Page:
Whatever change program you are implementing, one key area in which you need to pay close attention is the identification and management of your change program stakeholders. A stakeholder is any person with an interest in the change process or the outcome of your proposed change. Be politically savvy. Your stakeholders will bring a mix of competing interests and will often act to further their own power, influence and survival. An added challenge for you as change leader is that such political maneuvering is often disguised as impartial and rational argument. Think about who are your major stakeholders. Think about what you will say to them to get each of them on side. When you have done that, write up a stakeholder communication plan and make sure you follow through.
Another essential activity you would do well to not neglect is setting clearly defined and measurable objectives. Goal setting done well engages stakeholders and commits them to the program. Other benefits include focusing effort to where it is important and providing a yardstick for measuring program success. Are your program’s goals fuzzy and hard to put a finger on, or are they specific and measurable? Do they link to the strategic objectives of your organization? Get all of the key stakeholders to work with you in devising the goals that will define the success of your program. Getting their input during the initial stages will give them a genuine “stake” in your program.
© 2008 Leslie Allan
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Change Management Resources
How is your change program progressing? Is everybody on board and moving forward, or is it stuck in a rut. Use our Change Program Health Check to diagnose problems you may be experiencing and to ward off potential problems that may be lurking, getting ready to bite you. The eighteen-point checklist helps you focus on the critical activities proven to be essential for success. Download the complimentary Change Program Health Check at www.businessperform.com/ChangeProgramHealthCheck.pdf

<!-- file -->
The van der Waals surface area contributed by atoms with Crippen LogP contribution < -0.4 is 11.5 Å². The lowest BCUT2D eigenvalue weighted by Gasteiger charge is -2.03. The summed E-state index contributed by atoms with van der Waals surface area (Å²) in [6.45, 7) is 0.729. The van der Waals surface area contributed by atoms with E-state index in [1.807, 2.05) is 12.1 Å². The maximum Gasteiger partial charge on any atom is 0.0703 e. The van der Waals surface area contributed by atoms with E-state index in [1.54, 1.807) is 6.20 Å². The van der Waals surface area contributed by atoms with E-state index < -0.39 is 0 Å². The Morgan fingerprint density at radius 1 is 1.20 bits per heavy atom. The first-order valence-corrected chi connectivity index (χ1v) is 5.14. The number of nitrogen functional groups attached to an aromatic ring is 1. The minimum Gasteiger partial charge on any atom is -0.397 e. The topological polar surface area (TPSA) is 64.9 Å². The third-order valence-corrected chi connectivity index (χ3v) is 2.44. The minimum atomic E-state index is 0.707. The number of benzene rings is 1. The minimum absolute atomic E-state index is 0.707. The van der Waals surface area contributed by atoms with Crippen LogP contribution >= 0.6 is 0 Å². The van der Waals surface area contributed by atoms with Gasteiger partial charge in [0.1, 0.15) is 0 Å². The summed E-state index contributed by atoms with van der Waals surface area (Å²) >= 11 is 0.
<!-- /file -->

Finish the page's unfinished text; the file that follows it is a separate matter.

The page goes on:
Our second helpful resource is our change management guide, Managing Change in the Workplace. This guide is not your usual book on managing successful change. As well as highlighting the key principles and activities underlying effective organizational change with practical examples, this guide is packaged with a workbook. Using the workbook, you will apply the lessons learned immediately to your current change initiative. What can be more practical than that –learning whilst doing! You can download the guide and workbook today using our secure online processing system –and pay with any one of fifteen international currencies. To find out more and to download now, visit the Managing Change in the Workplace product page at www.businessperform.com/html/managing_change.html
If you need assistance with planning or implementing your change initiative, contact us at firstname.lastname@example.org. Experienced consultants are ready to help you make the most of your change program.
Be sure to pass this newsletter on to friends and colleagues who want to stay up with what’s on. From all of us here on the Business Performance team, we wish you a productive month and look forward to communicating with you again soon.